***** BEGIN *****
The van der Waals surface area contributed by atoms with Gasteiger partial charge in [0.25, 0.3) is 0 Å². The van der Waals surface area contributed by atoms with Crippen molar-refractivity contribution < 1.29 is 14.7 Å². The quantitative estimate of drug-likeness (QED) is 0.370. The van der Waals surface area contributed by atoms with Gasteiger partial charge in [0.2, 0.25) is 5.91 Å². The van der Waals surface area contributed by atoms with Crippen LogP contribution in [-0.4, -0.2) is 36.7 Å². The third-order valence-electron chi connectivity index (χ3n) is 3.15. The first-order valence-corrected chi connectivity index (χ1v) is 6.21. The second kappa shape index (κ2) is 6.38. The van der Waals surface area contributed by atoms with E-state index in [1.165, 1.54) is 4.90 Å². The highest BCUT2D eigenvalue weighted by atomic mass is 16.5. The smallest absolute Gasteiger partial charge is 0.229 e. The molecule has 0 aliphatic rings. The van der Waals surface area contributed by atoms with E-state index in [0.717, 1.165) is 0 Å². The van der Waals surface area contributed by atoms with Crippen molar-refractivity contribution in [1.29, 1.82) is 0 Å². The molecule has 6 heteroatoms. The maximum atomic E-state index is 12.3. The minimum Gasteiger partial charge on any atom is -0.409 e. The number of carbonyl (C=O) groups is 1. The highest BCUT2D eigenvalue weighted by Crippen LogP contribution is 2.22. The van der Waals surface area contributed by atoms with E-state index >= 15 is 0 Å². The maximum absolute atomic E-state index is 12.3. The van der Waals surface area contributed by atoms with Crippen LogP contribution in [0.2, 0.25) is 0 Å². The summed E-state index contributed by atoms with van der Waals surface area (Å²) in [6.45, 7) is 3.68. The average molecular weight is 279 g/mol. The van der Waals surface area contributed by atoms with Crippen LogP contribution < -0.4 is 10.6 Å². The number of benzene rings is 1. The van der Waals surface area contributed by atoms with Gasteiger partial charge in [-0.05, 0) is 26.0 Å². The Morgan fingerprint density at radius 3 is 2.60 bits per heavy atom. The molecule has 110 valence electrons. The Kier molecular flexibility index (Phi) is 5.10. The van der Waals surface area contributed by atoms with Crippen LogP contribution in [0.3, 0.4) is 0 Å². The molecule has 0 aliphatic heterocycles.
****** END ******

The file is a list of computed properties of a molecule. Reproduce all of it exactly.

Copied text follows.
The van der Waals surface area contributed by atoms with Gasteiger partial charge in [0.25, 0.3) is 0 Å². The van der Waals surface area contributed by atoms with Crippen molar-refractivity contribution < 1.29 is 14.7 Å². The quantitative estimate of drug-likeness (QED) is 0.370. The van der Waals surface area contributed by atoms with Gasteiger partial charge in [0.2, 0.25) is 5.91 Å². The van der Waals surface area contributed by atoms with Crippen LogP contribution in [-0.4, -0.2) is 36.7 Å². The third-order valence-electron chi connectivity index (χ3n) is 3.15. The first-order valence-corrected chi connectivity index (χ1v) is 6.21. The second kappa shape index (κ2) is 6.38. The van der Waals surface area contributed by atoms with E-state index in [1.165, 1.54) is 4.90 Å². The highest BCUT2D eigenvalue weighted by atomic mass is 16.5. The smallest absolute Gasteiger partial charge is 0.229 e. The molecule has 0 aliphatic rings. The van der Waals surface area contributed by atoms with E-state index in [0.717, 1.165) is 0 Å². The van der Waals surface area contributed by atoms with Crippen molar-refractivity contribution in [1.29, 1.82) is 0 Å². The molecule has 6 heteroatoms. The maximum atomic E-state index is 12.3. The minimum Gasteiger partial charge on any atom is -0.409 e. The number of carbonyl (C=O) groups is 1. The highest BCUT2D eigenvalue weighted by Crippen LogP contribution is 2.22. The van der Waals surface area contributed by atoms with E-state index >= 15 is 0 Å². The maximum absolute atomic E-state index is 12.3. The van der Waals surface area contributed by atoms with Crippen LogP contribution in [0.2, 0.25) is 0 Å². The summed E-state index contributed by atoms with van der Waals surface area (Å²) in [6.45, 7) is 3.68. The average molecular weight is 279 g/mol. The van der Waals surface area contributed by atoms with Crippen LogP contribution < -0.4 is 10.6 Å². The number of benzene rings is 1. The van der Waals surface area contributed by atoms with Gasteiger partial charge in [-0.05, 0) is 26.0 Å². The Morgan fingerprint density at radius 3 is 2.60 bits per heavy atom. The molecule has 110 valence electrons. The Kier molecular flexibility index (Phi) is 5.10. The van der Waals surface area contributed by atoms with Crippen LogP contribution in [0.3, 0.4) is 0 Å². The molecule has 0 aliphatic heterocycles.